NEW YORK (WCBS 880) — Elected officials and preservationists are trying to save a property historically-linked to the Underground Railroad in Washington Heights.
The façade has changed, but the history of 857 Riverside Drive remains.
"We know for sure that the builder of the house, Dennis Harris, was involved with the Underground Railroad," said neighbor Joseph Amodio. "What we are asking from landmarks is to at least give us time to investigate further."
"We discovered it has extraordinary links to the abolitionist and anti-slavery movement, which was a rare thing in New York in the years before the Civil War," said Peter Green, of the Upper Riverside Residents Association.
Neighbor and historian John Reddick said "you can feel all that history in your bones" when walking around the house.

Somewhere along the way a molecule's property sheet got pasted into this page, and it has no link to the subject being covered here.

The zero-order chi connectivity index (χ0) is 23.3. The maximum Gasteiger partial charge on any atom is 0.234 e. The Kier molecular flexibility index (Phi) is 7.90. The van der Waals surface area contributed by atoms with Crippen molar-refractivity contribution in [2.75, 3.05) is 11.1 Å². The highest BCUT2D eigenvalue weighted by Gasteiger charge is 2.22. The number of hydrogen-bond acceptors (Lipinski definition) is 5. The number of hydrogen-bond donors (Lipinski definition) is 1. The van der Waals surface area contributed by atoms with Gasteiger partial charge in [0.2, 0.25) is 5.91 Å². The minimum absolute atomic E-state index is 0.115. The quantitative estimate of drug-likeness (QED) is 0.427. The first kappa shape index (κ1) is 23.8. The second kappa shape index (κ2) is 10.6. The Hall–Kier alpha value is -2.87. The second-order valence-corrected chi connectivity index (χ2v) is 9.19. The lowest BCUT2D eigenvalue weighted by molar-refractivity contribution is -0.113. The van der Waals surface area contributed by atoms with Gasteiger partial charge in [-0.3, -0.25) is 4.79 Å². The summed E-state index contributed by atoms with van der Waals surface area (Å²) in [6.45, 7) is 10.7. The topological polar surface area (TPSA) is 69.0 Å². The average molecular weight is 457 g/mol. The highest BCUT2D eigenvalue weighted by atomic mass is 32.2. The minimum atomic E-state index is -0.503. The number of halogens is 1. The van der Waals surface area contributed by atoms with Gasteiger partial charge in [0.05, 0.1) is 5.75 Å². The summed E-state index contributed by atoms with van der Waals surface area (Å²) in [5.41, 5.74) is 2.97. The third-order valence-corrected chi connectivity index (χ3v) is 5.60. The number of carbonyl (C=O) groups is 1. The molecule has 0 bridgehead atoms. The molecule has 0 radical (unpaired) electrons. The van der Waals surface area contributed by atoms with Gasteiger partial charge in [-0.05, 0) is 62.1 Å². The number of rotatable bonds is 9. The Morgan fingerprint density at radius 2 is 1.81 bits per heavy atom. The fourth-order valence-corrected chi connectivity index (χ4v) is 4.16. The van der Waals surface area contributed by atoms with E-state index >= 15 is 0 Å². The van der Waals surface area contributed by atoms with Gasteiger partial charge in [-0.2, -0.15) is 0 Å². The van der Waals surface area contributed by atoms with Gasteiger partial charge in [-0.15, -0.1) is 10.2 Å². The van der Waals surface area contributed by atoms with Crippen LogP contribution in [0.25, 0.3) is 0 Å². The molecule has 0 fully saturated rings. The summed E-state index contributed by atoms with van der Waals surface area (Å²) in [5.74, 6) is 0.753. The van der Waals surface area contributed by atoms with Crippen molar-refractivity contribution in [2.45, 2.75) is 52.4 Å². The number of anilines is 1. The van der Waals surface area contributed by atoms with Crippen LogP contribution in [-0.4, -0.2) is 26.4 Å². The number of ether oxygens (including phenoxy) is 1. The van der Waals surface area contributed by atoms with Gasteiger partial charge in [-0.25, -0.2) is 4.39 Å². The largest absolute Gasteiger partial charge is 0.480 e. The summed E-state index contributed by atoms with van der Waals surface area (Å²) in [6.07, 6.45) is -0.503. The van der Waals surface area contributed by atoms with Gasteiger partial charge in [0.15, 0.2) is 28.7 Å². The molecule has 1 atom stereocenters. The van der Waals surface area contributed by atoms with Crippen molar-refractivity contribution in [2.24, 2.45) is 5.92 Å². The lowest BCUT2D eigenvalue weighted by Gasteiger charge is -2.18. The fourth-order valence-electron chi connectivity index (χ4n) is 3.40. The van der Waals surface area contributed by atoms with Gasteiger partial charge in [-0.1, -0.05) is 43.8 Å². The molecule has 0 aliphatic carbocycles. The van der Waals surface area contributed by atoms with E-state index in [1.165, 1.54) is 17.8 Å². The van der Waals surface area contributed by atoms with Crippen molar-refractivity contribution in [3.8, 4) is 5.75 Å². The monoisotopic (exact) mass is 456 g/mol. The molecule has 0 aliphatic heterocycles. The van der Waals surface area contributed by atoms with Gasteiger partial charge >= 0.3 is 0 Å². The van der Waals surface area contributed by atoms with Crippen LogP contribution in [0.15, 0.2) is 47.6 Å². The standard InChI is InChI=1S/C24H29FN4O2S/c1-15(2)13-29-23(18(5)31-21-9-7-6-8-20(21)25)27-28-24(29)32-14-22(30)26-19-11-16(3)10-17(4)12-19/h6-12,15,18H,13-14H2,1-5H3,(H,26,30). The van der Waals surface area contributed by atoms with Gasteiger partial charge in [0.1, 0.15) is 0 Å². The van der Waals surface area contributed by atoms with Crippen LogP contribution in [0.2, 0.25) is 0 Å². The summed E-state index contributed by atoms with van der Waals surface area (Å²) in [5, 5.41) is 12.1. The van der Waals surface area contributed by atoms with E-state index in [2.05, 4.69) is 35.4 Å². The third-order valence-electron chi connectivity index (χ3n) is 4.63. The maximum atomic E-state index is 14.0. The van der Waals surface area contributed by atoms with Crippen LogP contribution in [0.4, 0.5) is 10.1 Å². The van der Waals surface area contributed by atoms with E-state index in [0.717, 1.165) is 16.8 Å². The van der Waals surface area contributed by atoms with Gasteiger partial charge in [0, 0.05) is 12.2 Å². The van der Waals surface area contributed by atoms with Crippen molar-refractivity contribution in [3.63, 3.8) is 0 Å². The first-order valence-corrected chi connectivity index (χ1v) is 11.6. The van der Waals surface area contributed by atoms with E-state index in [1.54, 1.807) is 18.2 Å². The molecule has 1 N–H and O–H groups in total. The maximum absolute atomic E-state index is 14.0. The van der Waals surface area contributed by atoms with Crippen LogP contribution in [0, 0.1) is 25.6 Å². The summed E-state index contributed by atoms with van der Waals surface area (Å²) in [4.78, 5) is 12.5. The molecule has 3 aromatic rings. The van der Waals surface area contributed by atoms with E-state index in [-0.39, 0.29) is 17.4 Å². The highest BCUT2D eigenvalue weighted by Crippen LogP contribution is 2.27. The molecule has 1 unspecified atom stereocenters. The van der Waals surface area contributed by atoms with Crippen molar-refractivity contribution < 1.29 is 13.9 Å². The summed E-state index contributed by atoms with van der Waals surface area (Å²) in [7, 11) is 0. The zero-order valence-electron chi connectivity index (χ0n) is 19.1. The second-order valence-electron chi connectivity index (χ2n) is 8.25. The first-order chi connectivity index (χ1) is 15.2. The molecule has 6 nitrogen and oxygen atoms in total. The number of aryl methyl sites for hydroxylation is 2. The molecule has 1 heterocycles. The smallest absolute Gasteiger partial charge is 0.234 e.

Preservationists joined with state and local elected officials on Friday morning for a rally, calling on the city to reverse a recent decision not to landmark the rare, single-family home, enabling a developer to put up a 13-story apartment building.
"We'd like the time to find out the true story of the house, we'd like to save the house, we think it's vitally important that this house become a memorial, or a monument, or a civic center that tells the history of the anti-slavery movement in New York City," Green said.
Manhattan Borough President Gale Brewer said Upper Manhattan has too few historic landmarks.
"We're here because history matters, landmarks matter, Black history matters, Black landmarks matter," Brewer said. "Insisting on narrow guidelines for what is and what is not significant is highly charged and in my opinion biased."
The home was built in 1851 by Harris, who had a sugar mill on the Hudson River and was driven out of Lower Manhattan for his abolitionist views.